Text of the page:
The following information is a classic example of how those who
crafted the Evangelicals and Catholics Together document made
statements which can be understood in two different ways:
Jesus Christ is Lord.... He is the One sent by God to be Lord and
Savior of all, "and there is salvation in no one else, for there is no
other name under heaven given among men by which we must be saved"
(Acts 4).... We affirm together that we are justified by grace through
faith because of Christ.1
Some of the Evangelical leaders who signed this agreement have
written us and pointed to this paragraph as proof that they did not
compromise the gospel and did affirm justification by faith. So why do
we think this statement is ambiguous?
At first glance this statement certainly sounds good. But in light
1. 450 years of disagreement;
2. knowing that the men who wrote this agreement were aware of past
3. both Catholics and Protestants using the same words but defining
4. the fact that no explanation is given as to which set of
definitions are used
—then we cannot possibly know the proper meaning of these words.
So is it the Catholic or Protestant position that is being presented
here? What did the Roman Catholic men mean who signed this statement and
used these words? Catholics historically have given different meanings
to the terms "grace," "Justification," and "faith."
So our question is, "Why did the framers of this agreement—knowing
that the doctrine of justification by faith has been and continues to be
the watershed issue between Catholics and Protestants—not take the time
to define terms precisely?" Why did they leave us guessing?
We also find it very interesting that there is the absence of the
word "alone" in the above statement about justification. Catholics argue
adamantly that it is not by grace through faith alone that a person is
saved. Rather, they argue it is by faith and one’s cooperation in the
power of Christ with additional requirements given by the Church. If the
Catholic signers of this document really did agree with Evangelicals
that justification was by faith alone, then why didn’t they just say
that and place into this document the crucial, historic phrase that we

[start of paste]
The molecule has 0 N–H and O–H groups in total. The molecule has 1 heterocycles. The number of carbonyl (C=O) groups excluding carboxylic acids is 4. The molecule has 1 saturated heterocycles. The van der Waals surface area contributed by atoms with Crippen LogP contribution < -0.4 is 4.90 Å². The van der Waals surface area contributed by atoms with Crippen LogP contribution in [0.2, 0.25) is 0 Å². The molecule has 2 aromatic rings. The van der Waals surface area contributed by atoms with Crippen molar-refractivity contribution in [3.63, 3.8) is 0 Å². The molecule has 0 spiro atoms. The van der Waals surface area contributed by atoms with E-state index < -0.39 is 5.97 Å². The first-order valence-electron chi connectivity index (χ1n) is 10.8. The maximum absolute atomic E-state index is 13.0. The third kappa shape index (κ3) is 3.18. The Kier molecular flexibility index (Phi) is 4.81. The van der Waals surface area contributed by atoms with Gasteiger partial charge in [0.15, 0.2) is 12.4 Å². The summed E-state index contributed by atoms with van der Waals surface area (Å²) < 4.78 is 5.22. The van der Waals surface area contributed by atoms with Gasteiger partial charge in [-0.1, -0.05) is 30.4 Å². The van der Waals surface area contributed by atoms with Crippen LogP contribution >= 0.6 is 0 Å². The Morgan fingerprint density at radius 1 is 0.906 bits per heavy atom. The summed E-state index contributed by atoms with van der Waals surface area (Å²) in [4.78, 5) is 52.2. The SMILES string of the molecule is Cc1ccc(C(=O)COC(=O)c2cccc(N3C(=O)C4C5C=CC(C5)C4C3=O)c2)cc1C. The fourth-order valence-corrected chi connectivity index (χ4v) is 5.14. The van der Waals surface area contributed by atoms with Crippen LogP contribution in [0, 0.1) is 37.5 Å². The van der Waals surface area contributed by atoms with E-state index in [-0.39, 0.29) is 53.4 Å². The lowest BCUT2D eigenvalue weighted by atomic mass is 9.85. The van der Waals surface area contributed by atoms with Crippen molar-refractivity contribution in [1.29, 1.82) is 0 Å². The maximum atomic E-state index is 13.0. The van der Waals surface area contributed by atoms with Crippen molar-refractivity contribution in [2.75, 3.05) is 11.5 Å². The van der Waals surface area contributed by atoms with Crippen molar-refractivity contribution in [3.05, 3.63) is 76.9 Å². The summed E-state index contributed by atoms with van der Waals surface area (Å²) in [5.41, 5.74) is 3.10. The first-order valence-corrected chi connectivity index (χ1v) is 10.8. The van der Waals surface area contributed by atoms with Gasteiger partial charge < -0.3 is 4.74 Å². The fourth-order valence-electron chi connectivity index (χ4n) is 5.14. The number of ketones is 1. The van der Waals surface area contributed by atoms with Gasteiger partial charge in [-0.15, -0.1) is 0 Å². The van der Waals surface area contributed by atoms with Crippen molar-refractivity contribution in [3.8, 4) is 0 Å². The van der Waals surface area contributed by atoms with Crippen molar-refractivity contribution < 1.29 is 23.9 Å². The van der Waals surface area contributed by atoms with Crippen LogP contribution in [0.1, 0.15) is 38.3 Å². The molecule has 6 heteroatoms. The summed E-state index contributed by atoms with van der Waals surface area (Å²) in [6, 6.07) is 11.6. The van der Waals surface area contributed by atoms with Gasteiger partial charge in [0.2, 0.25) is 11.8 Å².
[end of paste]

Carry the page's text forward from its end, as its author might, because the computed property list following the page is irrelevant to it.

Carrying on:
are justified by grace through faith alone?
How Deep Are Our Disagreements?
Possibly the most eye-opening statement in this document is given
when the authors set forth the following:
However imperfect our commune with one another, however deep our
disagreements with one another, we recognize that there is but one
church of Christ.... However difficult the way, we recognize that we
are called by God to a fuller realization of our unity in the Body of
Is it really true that no matter how "imperfect our commune, however
deep our disagreements, however difficult the way," we are still united?
Apparently they thought there is no issue that currently exists which is
deep enough to keep us from calling each other Christians.
In the document we are told, "All who accept Christ as Lord and
Savior are brothers and sisters in Christ. Evangelicals and Catholics
are brothers and sisters in Christ."3
To see the weakness of this statement, one only need change the wording
slightly to read something like this: ‘All who accept Christ as Lord and
Savior are brothers and sisters in Christ. Mormons and Jehovah’s
Witnesses are our brothers and sisters in Christ." But are they?
Mormons and Jehovah’s Witnesses both claim to accept Jesus Christ as
"Lord and Savior," but this does not mean they agree with us on the
meaning of the words "Lord" and "Savior." Therefore, this does not
automatically make them Christian.
Most people realize that when Evangelicals and Catholics say that
they accept Jesus Christ as Savior, that yes, for both Jesus is the
Savior. But how a person receives Jesus’ salvation is not agreed upon by
the Catholics and Evangelicals. Knowing this, why didn’t the authors of
the agreement tell us what they meant?
In other words, if the Catholic Church teaches that salvation is by
faith-works, and therefore denies the free gift of salvation Jesus
offers by faith alone, biblically how can Jesus actually be the Savior